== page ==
Wieslaw Mysliwski was born in Poland in 1932, and over the course of a nearly fifty-year career he’s told the stories of that turbulent place and time. Or, so I’ve heard. In English, we have only a fraction of the work of this Polish master. In 1991, Ursula Phillips translated his 1970 novel The Palace. Then for two decades nothing else was translated into English until Bill Johnston translated Stone Upon Stone, which Archipelago published in 2011, and which won both the Best Translated Book Award and the PEN Translation Prize. Stone Upon Stone was not only my book of the year in 2012, it also is a worthy contender for my favorite book of all time. Quiet, compassionate, bitter, mournful — it’s a masterpiece.

We are very fortunate that Bill Johnston and Archipelago have taken on another Wieslaw Mysliwski title: A Treatise on Shelling Beans (Trakat o luskaniu fasoli, 2006; tr. from the Polish by Bill Johnston, 2013). I don’t want to spoil the surprise for when I do this year’s top ten reads list, but A Treatise on Shelling Beans is the best book I read in 2013. It’s another large book, and I’ve already read it twice.

Review copy courtesy of Archipelago Books.

Review copy courtesy of Archipelago Books.

I took to this book immediately, in part, I imagine, because it has the texture that I came to love in Stone Upon Stone. Here we again have a male narrator who has lived through the horrors of the twentieth century and who is telling us his story in a meandering, roundabout manner, sometimes dropping lines only to pick them up pages later. But this novel diverges from Stone Upon Stone. Here, from the beginning, we are engaged in several tantalizing mysteries, not the least of which is who is telling the story and who is listening.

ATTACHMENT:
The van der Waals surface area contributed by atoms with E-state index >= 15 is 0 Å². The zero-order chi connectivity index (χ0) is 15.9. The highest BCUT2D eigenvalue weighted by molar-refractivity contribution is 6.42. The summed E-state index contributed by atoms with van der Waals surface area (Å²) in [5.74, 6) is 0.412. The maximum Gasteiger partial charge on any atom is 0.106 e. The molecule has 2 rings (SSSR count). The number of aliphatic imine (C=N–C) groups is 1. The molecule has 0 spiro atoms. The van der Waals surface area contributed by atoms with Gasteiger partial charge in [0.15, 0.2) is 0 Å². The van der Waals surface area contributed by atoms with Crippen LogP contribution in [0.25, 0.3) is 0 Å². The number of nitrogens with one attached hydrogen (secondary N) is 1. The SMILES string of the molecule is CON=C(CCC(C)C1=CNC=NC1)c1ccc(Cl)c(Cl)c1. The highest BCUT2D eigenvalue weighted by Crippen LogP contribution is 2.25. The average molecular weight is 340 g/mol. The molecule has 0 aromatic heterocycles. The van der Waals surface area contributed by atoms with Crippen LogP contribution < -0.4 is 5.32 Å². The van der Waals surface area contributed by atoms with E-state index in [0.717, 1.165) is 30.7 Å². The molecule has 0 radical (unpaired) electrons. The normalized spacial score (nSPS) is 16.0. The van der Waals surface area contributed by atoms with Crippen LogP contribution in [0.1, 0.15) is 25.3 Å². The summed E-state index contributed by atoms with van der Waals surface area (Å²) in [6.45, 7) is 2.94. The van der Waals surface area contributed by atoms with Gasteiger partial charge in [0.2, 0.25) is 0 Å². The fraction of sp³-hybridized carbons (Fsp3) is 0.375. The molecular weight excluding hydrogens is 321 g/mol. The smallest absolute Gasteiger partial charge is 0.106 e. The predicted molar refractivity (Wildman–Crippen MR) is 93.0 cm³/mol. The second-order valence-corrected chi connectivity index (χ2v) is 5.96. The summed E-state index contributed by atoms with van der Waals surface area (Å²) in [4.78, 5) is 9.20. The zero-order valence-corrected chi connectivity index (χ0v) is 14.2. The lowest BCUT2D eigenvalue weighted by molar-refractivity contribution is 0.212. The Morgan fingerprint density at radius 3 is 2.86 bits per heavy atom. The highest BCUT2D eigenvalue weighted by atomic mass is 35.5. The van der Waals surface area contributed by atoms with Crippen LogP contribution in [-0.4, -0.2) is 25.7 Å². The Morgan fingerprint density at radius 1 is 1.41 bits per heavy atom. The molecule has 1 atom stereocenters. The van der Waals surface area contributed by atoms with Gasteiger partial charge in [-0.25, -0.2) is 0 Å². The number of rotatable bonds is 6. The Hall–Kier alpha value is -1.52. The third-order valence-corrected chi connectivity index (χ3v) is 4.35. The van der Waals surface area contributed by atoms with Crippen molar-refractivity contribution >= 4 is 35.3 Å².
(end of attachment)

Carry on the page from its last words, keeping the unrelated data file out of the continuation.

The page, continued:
The book is told in the second person. The “you” is some unknown person who is visiting a Polish vacation village of cabins in the off-season (and the off-seasons are perhaps getting longer). The narrator, an old man, is the caretaker. He’s shelling beans when the listener comes up to him:

Out of curiosity, how did you find the place? I’m not that easy to find. Especially now, in the off-season. There isn’t even anyone around to ask. You saw for yourself, there’s not a living soul in the cabins. They’re all long gone. Not many people even know I live here. And here you come asking about beans.

Aside from a few dogs, the speaker lives alone. Some of the cabin owners pay him to watch their homes, but even they rarely come along. Slowly we learn that the listener somehow knows one of the cabin owners, a Mr. Roberts, and is staying in his building. The speaker has some kind of past with Mr. Roberts, but it will be a while before we see just what that past is.

Little by little, when we might expect the mysteries to start resolving, more mysteries subtly come to the surface. This resort town is set up around a man-made lake, but during the war there was a village there, and a river used to divide the village. It’s soon clear that the old man grew up in that village. He tells of the old days when the whole community would come together to shell beans, swapping stories late into the night. It’s a lovely tradition, and that’s how the book is set up.